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Family and Marital Conflict Among Chinese Older Adults in the United States: The Influence of Personal Coping Resources.
J Gerontol A Biol Sci Med Sci. 2017 Jul 01; 72(suppl_1):S50-S55.JG

Abstract

Background

Conflict in the family is a major risk factor for the well-being of older immigrants, whose lives are centered around their families. This study examined the potential linkage between personal coping resources and family and marital conflict among U.S. Chinese older adults.

Methods

Data were derived from the PINE study, a population-based study of Chinese elders in Chicago (N = 3,157). Logistic regressions were carried out to predict the likelihood of having conflict with family members and with the spouse, respectively, using indicators of personal coping resources (ie, socioeconomic status, physical health, acculturation level, perceived children's filial piety, number of friends, and sense of mastery).

Results

The results showed that older adults with higher education (odds ratio [OR] = 1.03, confidence interval [CI] = 1.01-1.06; OR = 1.09, CI = 1.06-1.11, respectively), lower perception of children being filial (OR = 0.95, CI = 0.93-0.97; OR = 0.96, CI = 0.94-0.98], respectively), and lower sense of mastery (OR = 0.95, CI = 0.94-0.96; OR = 0.98, CI = 0.97-0.99, respectively) were more likely to report both family and marital conflict. Older adults who had more friends were less likely to report marital conflict (OR = 0.61, CI = 0.43-0.86).

Conclusions

Overall, older immigrants with greater coping resources seemed to have less family and marital conflict. Particularly important are their own sense of control and available support from children and friends in the new society. Higher education could be a risk factor for these conflicts. Future studies are needed to distinguish everyday life conflict from acculturation-related conflict in this population.

Authors+Show Affiliations

School of Social Work, University of Iowa.Rush University Medical Center, Chicago, Illinois.School of Nursing, University of Hong Kong, China.

Pub Type(s)

Journal Article

Language

eng

PubMed ID

28575252

Citation

Guo, Man, et al. "Family and Marital Conflict Among Chinese Older Adults in the United States: the Influence of Personal Coping Resources." The Journals of Gerontology. Series A, Biological Sciences and Medical Sciences, vol. 72, no. suppl_1, 2017, pp. S50-S55.
Guo M, Dong X, Tiwari A. Family and Marital Conflict Among Chinese Older Adults in the United States: The Influence of Personal Coping Resources. J Gerontol A Biol Sci Med Sci. 2017;72(suppl_1):S50-S55.
Guo, M., Dong, X., & Tiwari, A. (2017). Family and Marital Conflict Among Chinese Older Adults in the United States: The Influence of Personal Coping Resources. The Journals of Gerontology. Series A, Biological Sciences and Medical Sciences, 72(suppl_1), S50-S55. https://doi.org/10.1093/gerona/glw129
Guo M, Dong X, Tiwari A. Family and Marital Conflict Among Chinese Older Adults in the United States: the Influence of Personal Coping Resources. J Gerontol A Biol Sci Med Sci. 2017 Jul 1;72(suppl_1):S50-S55. PubMed PMID: 28575252.
* Article titles in AMA citation format should be in sentence-case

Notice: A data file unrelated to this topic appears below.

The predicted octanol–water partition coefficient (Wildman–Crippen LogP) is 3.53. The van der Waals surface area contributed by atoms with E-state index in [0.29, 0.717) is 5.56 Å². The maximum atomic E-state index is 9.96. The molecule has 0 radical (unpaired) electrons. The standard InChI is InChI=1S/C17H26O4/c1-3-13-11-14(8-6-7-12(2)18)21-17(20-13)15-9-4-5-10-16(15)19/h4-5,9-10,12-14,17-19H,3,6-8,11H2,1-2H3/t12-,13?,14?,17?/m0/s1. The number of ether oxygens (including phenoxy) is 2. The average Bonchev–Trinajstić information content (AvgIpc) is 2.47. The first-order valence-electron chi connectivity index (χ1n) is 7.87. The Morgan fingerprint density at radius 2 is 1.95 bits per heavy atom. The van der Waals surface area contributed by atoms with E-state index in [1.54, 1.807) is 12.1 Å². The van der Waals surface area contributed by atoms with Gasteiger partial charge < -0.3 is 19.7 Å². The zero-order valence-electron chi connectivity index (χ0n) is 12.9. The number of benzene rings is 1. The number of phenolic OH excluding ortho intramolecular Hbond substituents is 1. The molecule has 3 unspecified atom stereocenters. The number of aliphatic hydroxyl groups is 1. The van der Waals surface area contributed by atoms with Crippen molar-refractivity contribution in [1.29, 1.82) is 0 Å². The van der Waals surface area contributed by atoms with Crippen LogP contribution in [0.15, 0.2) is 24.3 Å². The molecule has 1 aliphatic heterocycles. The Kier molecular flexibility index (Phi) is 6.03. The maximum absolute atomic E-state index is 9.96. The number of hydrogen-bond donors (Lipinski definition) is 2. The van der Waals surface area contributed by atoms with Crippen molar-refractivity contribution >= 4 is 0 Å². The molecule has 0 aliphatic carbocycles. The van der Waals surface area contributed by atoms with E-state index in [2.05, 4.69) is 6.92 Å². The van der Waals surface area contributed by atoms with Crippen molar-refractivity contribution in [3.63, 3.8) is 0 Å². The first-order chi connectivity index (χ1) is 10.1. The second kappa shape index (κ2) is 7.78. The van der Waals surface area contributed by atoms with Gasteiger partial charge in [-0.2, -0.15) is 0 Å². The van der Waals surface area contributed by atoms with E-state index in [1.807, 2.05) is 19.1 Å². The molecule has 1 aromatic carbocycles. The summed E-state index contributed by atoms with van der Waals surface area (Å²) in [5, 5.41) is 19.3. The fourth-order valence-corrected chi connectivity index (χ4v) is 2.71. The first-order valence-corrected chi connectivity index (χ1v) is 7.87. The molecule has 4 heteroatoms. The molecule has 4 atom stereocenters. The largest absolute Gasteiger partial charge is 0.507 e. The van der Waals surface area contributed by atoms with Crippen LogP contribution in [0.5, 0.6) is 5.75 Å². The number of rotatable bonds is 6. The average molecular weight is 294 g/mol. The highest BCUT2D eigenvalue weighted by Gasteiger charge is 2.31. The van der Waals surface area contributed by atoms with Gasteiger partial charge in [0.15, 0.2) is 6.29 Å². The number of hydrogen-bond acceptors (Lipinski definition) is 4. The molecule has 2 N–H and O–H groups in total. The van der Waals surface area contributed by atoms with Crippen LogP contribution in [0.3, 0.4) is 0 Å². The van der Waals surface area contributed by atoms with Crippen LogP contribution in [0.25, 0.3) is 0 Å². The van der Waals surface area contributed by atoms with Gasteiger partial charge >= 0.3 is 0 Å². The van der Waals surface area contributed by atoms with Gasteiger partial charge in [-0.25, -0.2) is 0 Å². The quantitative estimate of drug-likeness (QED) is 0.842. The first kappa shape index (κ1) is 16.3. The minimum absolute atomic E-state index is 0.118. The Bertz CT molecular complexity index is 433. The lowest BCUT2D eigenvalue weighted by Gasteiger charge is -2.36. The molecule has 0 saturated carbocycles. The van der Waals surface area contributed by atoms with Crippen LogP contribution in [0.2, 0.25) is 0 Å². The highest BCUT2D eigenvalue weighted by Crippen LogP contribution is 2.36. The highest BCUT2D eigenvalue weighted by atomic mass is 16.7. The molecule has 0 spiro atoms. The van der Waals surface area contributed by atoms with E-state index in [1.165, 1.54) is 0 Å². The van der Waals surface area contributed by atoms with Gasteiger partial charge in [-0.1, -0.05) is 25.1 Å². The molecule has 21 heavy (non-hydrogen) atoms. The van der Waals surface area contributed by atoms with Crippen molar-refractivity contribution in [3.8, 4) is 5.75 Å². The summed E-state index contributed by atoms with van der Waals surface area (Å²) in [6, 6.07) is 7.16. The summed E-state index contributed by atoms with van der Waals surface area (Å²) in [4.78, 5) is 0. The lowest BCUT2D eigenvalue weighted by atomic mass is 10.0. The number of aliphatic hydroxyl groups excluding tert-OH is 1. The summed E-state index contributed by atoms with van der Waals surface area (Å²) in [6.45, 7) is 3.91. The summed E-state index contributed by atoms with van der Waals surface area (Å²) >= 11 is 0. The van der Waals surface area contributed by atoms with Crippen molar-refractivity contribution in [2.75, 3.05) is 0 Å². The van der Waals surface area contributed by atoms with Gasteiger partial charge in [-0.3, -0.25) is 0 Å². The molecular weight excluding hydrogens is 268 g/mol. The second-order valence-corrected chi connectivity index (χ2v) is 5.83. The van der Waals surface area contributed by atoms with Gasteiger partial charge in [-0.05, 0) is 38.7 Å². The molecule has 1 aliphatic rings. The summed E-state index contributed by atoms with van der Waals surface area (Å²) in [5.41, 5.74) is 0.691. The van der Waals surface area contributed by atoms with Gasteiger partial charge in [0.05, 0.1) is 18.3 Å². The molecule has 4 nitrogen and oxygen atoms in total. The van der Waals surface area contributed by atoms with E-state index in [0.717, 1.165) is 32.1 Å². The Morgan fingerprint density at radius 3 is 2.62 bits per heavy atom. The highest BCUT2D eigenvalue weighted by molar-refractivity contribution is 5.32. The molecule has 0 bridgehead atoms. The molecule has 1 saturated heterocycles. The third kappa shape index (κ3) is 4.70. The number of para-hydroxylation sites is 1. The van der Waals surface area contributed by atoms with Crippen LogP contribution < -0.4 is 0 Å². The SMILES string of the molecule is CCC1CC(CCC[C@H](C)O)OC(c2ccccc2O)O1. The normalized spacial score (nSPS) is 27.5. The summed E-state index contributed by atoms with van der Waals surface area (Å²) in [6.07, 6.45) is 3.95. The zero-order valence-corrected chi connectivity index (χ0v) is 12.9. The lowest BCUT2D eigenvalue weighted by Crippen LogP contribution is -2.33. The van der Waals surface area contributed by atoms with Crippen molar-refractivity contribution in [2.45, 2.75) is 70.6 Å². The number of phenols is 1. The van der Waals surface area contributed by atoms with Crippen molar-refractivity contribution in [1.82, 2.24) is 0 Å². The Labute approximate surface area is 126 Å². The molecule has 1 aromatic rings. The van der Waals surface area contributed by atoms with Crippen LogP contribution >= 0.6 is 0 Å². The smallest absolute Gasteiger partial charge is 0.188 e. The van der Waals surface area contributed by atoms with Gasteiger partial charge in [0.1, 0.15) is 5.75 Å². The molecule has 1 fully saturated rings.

TY - JOUR T1 - Family and Marital Conflict Among Chinese Older Adults in the United States: The Influence of Personal Coping Resources. AU - Guo,Man, AU - Dong,Xinqi, AU - Tiwari,Agnes, PY - 2016/01/20/received PY - 2016/06/16/accepted PY - 2017/6/3/entrez PY - 2017/6/3/pubmed PY - 2017/8/22/medline KW - Acculturation KW - Filial piety KW - Minority aging KW - Resilience KW - Sense of mastery KW - Socioeconomic issues SP - S50 EP - S55 JF - The journals of gerontology. Series A, Biological sciences and medical sciences JO - J. Gerontol. A Biol. Sci. Med. Sci. VL - 72 IS - suppl_1 N2 - Background: Conflict in the family is a major risk factor for the well-being of older immigrants, whose lives are centered around their families. This study examined the potential linkage between personal coping resources and family and marital conflict among U.S. Chinese older adults. Methods: Data were derived from the PINE study, a population-based study of Chinese elders in Chicago (N = 3,157). Logistic regressions were carried out to predict the likelihood of having conflict with family members and with the spouse, respectively, using indicators of personal coping resources (ie, socioeconomic status, physical health, acculturation level, perceived children's filial piety, number of friends, and sense of mastery). Results: The results showed that older adults with higher education (odds ratio [OR] = 1.03, confidence interval [CI] = 1.01-1.06; OR = 1.09, CI = 1.06-1.11, respectively), lower perception of children being filial (OR = 0.95, CI = 0.93-0.97; OR = 0.96, CI = 0.94-0.98], respectively), and lower sense of mastery (OR = 0.95, CI = 0.94-0.96; OR = 0.98, CI = 0.97-0.99, respectively) were more likely to report both family and marital conflict. Older adults who had more friends were less likely to report marital conflict (OR = 0.61, CI = 0.43-0.86). Conclusions: Overall, older immigrants with greater coping resources seemed to have less family and marital conflict. Particularly important are their own sense of control and available support from children and friends in the new society. Higher education could be a risk factor for these conflicts. Future studies are needed to distinguish everyday life conflict from acculturation-related conflict in this population. SN - 1758-535X UR - https://www.unboundmedicine.com/medline/citation/28575252/Family_and_Marital_Conflict_Among_Chinese_Older_Adults_in_the_United_States:_The_Influence_of_Personal_Coping_Resources_ L2 - https://academic.oup.com/biomedgerontology/article-lookup/doi/10.1093/gerona/glw129 DB - PRIME DP - Unbound Medicine ER -